Meerkat CEO on Twitter Blockage: It's Their House, and We Need to Respect That
Though such a move was inevitable, it came much sooner than the team had expected, says the CEO of the viral live-streaming app.
Opinions expressed by Entrepreneur contributors are their own.
Meerkat, a buzzy app that allows users to live stream videos over Twitter -- and which has become the talk of the town at SXSW -- may have just been dealt a devastating blow.
After confirming that it had purchased a competing streaming service called Periscope last month for a reported $50 to $100 million, Twitter has now blocked Meerkat's access to its social graph, the app's creator, Ben Rubin, said yesterday at the interactive festival.
While this won't affect Meerkat's core function, in which users can tweet out a live stream link to all of their followers, it could represent a serious speed bump in Meerkat's path to amassing its own community of users, Rubin told Yahoo Tech. For instance, upon signing in, new Meerkat users used to have the same follows and followers that they had on Twitter. Now that access to Twitter's social graph has been limited, Meerkat will have to find other ways to shepherd users over to its platform.
A Twitter spokesperson told Buzzfeed, however, that users can still log into Meerkat using their Twitter usernames and passwords.
Related: Meerkat Was Just a Side Project. Here's How it Became a Viral Sensation.
While Rubin noted that the move by Twitter was inevitable, he spoke of the social network in unexpectedly glowing terms, explaining that Meerkat must now find ways to create its own network. "[Twitter] worked very hard to build a graph, and if they have something coming in the space, it says two things: one, that they are a very smart company," Rubin said, "and two, that it's their house eventually. And we need to respect that. And we need to be the best guest there is."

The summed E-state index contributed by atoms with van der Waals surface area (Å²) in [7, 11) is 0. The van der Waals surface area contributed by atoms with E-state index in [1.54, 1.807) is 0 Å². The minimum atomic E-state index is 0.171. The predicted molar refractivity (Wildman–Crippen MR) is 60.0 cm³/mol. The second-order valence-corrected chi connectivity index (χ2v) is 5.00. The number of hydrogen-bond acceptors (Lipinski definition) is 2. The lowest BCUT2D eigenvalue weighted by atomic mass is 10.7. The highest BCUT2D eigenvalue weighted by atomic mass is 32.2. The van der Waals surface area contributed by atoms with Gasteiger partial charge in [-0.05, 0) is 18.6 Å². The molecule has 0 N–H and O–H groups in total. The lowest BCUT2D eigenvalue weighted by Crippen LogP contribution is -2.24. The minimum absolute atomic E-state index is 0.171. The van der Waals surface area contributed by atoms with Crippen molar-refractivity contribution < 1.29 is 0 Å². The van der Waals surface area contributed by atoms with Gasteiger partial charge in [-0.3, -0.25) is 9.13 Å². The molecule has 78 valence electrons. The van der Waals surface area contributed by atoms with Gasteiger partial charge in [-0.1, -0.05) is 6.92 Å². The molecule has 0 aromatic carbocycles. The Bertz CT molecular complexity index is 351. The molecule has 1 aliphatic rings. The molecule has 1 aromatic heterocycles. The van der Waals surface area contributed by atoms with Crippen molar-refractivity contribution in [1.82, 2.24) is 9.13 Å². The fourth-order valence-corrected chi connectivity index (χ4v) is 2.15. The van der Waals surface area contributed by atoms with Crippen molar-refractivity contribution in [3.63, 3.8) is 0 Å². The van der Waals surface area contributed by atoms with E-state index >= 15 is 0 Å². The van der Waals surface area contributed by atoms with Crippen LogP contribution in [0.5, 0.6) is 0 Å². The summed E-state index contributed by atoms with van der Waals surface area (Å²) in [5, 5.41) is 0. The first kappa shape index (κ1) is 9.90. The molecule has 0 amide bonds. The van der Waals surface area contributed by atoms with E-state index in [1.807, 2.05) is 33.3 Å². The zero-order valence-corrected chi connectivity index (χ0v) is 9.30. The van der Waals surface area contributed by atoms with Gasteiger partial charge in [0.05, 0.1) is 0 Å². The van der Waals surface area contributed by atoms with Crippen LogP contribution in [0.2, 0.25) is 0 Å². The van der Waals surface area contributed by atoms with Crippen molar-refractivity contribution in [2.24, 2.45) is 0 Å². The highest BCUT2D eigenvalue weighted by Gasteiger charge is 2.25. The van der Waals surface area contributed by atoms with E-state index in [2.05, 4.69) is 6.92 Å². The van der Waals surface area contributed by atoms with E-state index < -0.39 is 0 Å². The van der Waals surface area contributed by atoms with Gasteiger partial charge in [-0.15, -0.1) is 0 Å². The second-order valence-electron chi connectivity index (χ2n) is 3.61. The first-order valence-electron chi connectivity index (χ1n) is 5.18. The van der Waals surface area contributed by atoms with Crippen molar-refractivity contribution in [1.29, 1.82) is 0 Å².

Rubin added that Meerkat had only ever intended to "jumpstart" its community on Twitter and then build its own graph. "The policy of Twitter is that you can have the graph, but you cannot resell it, and you cannot reuse it in a competitive way," Rubin said. "What we didn't know is that we were competing against them because we didn't know that they bought a company in the space."
Partnering with other social networks like Facebook, Rubin said, would be less effective given Twitter's emphasis on immediacy and the fact that only 12 percent of one's Facebook friends see wall posts within a 24-hour period.
Nevertheless, at the end of the day, if he is heartened by Twitter's endorsement of the live streaming space with Periscope, Rubin is glad to be on an independent trajectory. In regards to the acquisition, he said, "We are lucky to have our own agenda…because there's a lot of stuff that we think differently than Twitter. But I'm very glad that we share the same agreement that this is going to be exciting."
Related: What You Missed (So Far) at SXSW: Flying Cars, Bacon Bourbon Cocktails